Ten More Foreign-Policy Movies Worth Watching
All good things come to an end. For the past eleven weeks we have been offering up foreign-policy-themed movie recommendations each Friday. But with summer coming to a close and Election Day less than two months away, it’s time to return to discussing foreign policy and the campaign. For our final post in this series we decided to each recommend five films that for one reason or another didn’t make any of our previous lists.
Because we get to set the rules, we decided to abandon some of the guidelines we’ve been following all summer. Films in languages other than English are eligible for today’s post, as are films that aren’t entirely grounded in reality.
Here are Margaret’s picks:
Arrival (2016). When alien ships land in China, Russia, the United States, and nine other locations across the world, the U.S. military recruits Louise Banks to communicate with their extraterrestrial passengers. World governments initially cooperate to unlock the purpose of the aliens’ visit. But as frustration and uncertainty grows, the tenuous international collaboration risks turning into full-blown conflict. Based on sci-fi author Ted Chiang’s riveting novella Story of Your Life, the film explores the intricacies of language and game theory in international relations. Starring Amy Adams and Jeremy Renner, Arrival is reflective and unpredictable. It won one Oscar and was nominated for seven others, including Best Picture and Best Director for Denis Villeneuve. You can watch Arrival on Amazon Prime, Google Play, or YouTube.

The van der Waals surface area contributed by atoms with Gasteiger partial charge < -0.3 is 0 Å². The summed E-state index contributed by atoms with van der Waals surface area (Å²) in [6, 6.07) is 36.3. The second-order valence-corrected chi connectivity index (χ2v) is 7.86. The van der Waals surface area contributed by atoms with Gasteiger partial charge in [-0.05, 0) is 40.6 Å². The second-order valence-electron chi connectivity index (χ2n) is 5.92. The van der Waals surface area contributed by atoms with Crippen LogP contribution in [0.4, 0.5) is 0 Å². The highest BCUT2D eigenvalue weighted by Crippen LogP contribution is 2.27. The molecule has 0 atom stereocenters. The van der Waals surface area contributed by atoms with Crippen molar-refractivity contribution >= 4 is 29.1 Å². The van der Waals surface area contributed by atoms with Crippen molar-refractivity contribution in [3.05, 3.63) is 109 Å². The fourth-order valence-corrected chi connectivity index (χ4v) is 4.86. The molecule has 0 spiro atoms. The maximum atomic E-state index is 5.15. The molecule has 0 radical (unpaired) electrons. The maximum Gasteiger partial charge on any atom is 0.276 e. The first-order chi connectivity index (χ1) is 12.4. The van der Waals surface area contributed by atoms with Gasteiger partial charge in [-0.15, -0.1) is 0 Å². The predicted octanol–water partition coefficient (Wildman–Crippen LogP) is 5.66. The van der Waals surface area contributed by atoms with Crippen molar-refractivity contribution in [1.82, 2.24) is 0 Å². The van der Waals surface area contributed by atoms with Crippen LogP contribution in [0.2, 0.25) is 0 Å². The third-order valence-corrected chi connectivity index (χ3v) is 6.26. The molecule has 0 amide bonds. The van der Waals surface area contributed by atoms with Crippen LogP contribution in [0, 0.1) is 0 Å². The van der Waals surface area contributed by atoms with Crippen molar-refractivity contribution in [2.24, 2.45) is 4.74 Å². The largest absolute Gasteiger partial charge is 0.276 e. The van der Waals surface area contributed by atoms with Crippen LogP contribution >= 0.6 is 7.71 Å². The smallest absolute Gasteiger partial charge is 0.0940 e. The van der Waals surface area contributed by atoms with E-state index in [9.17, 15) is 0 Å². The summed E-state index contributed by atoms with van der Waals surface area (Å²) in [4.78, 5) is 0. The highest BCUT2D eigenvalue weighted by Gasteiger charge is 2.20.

Da 5 Bloods (2020). Director Spike Lee’s Da 5 Bloods is a powerful look at the experiences of Black U.S. soldiers in the Vietnam War. Four veterans reunite in Vietnam to find the body of their squad leader (the fifth “Blood” of the title) and the gold bars they buried five decades earlier. Amid a violent and funny caper movie about retrieving lost treasure, Da 5 Bloods also explores postwar trauma and the legacy of colonialism and the “American War” in Vietnam. Through flashbacks and archival footage, Lee captures the emotional conflict of Black soldiers—who made up around 23 percent of U.S. forces in Vietnam—fighting for democracy abroad while the civil rights movement escalated back home. The film is led by a gripping performance from Delroy Lindo and features Chadwick Boseman, in one of his last roles, as the squad’s bold leader, Stormin’ Norman. You can stream Da 5 Bloods on Netflix.
Duck Soup (1933). When a wealthy patroness installs her friend as dictator of the small, bankrupt country of Freedonia, the bellicose Sylvania looks to capitalize on its neighbor’s weakness. The two tiny countries soon find themselves teetering on the brink of war while their leaders seem equipped only to fan the flames. Duck Soup clocks in at just seventy minutes. But the Marx Brothers’ frenetic slapstick is packed with lampoons of politics, war, diplomacy, and jingoism. Duck Soup was not a commercial success at the box office; it’s acclaim came later. The American Film Institute ranked it the fifth funniest and sixtieth greatest American film of all time. You can watch Duck Soup on Amazon Prime, Google Play, or YouTube.